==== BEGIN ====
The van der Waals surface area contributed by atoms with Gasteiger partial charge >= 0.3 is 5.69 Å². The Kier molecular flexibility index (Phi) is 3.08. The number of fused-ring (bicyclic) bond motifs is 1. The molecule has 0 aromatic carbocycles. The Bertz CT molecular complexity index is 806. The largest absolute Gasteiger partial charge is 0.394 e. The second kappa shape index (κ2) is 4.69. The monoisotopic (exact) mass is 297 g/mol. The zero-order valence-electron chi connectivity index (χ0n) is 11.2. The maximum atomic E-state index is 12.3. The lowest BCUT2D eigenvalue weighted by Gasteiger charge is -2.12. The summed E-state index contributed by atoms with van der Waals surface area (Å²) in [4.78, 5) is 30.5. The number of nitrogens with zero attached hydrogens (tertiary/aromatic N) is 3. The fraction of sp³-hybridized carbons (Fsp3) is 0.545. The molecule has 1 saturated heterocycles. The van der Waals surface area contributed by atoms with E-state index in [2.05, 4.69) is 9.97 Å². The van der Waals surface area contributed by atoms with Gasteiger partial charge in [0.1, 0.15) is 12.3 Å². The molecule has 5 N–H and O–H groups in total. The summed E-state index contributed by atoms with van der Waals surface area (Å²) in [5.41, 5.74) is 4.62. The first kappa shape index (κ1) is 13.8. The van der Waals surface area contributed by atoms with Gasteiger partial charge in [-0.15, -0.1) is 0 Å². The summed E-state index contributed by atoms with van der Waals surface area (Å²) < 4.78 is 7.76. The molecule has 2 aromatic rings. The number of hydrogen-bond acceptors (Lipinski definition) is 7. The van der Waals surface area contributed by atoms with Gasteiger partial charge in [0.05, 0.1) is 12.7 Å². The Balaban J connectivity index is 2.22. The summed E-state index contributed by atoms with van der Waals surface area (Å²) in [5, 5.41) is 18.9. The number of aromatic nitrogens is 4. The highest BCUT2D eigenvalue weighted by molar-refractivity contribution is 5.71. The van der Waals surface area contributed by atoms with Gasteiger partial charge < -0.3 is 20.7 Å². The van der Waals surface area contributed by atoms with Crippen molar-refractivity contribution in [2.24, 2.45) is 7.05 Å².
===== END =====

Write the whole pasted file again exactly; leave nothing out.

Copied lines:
The van der Waals surface area contributed by atoms with Gasteiger partial charge >= 0.3 is 5.69 Å². The Kier molecular flexibility index (Phi) is 3.08. The number of fused-ring (bicyclic) bond motifs is 1. The molecule has 0 aromatic carbocycles. The Bertz CT molecular complexity index is 806. The largest absolute Gasteiger partial charge is 0.394 e. The second kappa shape index (κ2) is 4.69. The monoisotopic (exact) mass is 297 g/mol. The zero-order valence-electron chi connectivity index (χ0n) is 11.2. The maximum atomic E-state index is 12.3. The lowest BCUT2D eigenvalue weighted by Gasteiger charge is -2.12. The summed E-state index contributed by atoms with van der Waals surface area (Å²) in [4.78, 5) is 30.5. The number of nitrogens with zero attached hydrogens (tertiary/aromatic N) is 3. The fraction of sp³-hybridized carbons (Fsp3) is 0.545. The molecule has 1 saturated heterocycles. The van der Waals surface area contributed by atoms with E-state index in [2.05, 4.69) is 9.97 Å². The van der Waals surface area contributed by atoms with Gasteiger partial charge in [0.1, 0.15) is 12.3 Å². The molecule has 5 N–H and O–H groups in total. The summed E-state index contributed by atoms with van der Waals surface area (Å²) in [5.41, 5.74) is 4.62. The first kappa shape index (κ1) is 13.8. The van der Waals surface area contributed by atoms with Gasteiger partial charge in [-0.15, -0.1) is 0 Å². The summed E-state index contributed by atoms with van der Waals surface area (Å²) < 4.78 is 7.76. The molecule has 2 aromatic rings. The number of hydrogen-bond acceptors (Lipinski definition) is 7. The van der Waals surface area contributed by atoms with Gasteiger partial charge in [0.05, 0.1) is 12.7 Å². The Balaban J connectivity index is 2.22. The summed E-state index contributed by atoms with van der Waals surface area (Å²) in [5, 5.41) is 18.9. The number of aromatic nitrogens is 4. The highest BCUT2D eigenvalue weighted by molar-refractivity contribution is 5.71. The van der Waals surface area contributed by atoms with Gasteiger partial charge < -0.3 is 20.7 Å². The van der Waals surface area contributed by atoms with Crippen molar-refractivity contribution in [2.24, 2.45) is 7.05 Å².